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  • Olivia Luchini

Superheroines vs. Women's Bodies

In 1934, Detective Comics (or DC) was founded by Malcolm Wheeler-Nicholson, which ultimately led to the creation of a new character archetype, the "superhero," through Superman in 1938. While the technical first superheroine came in 1940 through the character Fantomah, a "mystery woman of the jungle" who protected it with supernatural powers, this character was briefly used and mainly served as a background character in her respective series. Many identify Wonder Woman as the first true superheroine. She first appeared in All Star Comics #8 in 1941 through a company that ultimately merged with other companies to become DC.

Wonder Woman, DC Rebirth. Source: Comics Beat

Now that we have a little background in the timeline of women's emergence into the comic book industry, let's discuss the triumphs and failures of superheroes versus the body of a woman.

Right off the bat, I feel the need to disclose that I am unabashedly biased toward women in comics. Before I even began elementary school, I already saw myself very clearly in the characters of Wonder Woman and Hawkgirl in the Cartoon Network animated series, "Justice League." These women were unapologetically strong, tough and intelligent, while also appearing feminine. To this day, I swoon at the way women get to be portrayed through superheroine roles. Heck, I cried four times upon seeing "Wonder Woman" (2017) for the first time. These characters are often powerful, wise and kind, all of which are great features to teach young children about.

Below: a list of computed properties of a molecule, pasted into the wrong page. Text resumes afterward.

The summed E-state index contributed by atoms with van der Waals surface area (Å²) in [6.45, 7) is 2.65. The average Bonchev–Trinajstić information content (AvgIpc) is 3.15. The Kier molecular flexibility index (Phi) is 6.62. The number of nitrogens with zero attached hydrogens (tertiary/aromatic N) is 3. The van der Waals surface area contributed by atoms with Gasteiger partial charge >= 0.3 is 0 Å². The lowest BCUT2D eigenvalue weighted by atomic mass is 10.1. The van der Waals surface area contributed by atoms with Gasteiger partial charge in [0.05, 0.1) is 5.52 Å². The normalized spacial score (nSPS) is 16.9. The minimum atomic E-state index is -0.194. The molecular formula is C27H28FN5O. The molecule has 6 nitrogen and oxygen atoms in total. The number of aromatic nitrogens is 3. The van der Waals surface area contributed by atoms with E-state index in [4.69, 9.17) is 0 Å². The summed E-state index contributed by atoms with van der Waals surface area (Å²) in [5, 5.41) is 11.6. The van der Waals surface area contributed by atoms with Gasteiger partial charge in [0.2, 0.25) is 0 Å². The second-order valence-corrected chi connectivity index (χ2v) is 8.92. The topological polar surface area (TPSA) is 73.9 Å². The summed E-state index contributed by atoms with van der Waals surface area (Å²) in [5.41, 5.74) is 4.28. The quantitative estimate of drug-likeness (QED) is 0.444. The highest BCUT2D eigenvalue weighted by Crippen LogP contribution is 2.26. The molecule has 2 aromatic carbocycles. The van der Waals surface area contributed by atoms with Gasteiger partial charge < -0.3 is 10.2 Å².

On paper, Wonder Woman could actually align relatively well with what I am searching for. According to my Wonder Woman encyclopedia from 2003, Wonder Woman is 5'11 and 140 pounds, which is actually considered of normal stature if you look at BMI calculators. However, in my offical DC Comics Encyclopedia from 2004, they state her to be 6'0 and 165 pounds, moving her up several BMI points, placing her closer to overweight than underweight, though she remains normal. In current editions of Wonder Woman comics, they estimate her to be 6'2, but they do not provide a weight. Though I don't find too many issues with Wonder Woman's statistics, I do firmly believe that she would weigh more than 165 pounds because of her muscular build within most official artwork AND because she is meant to be "stronger than Hercules."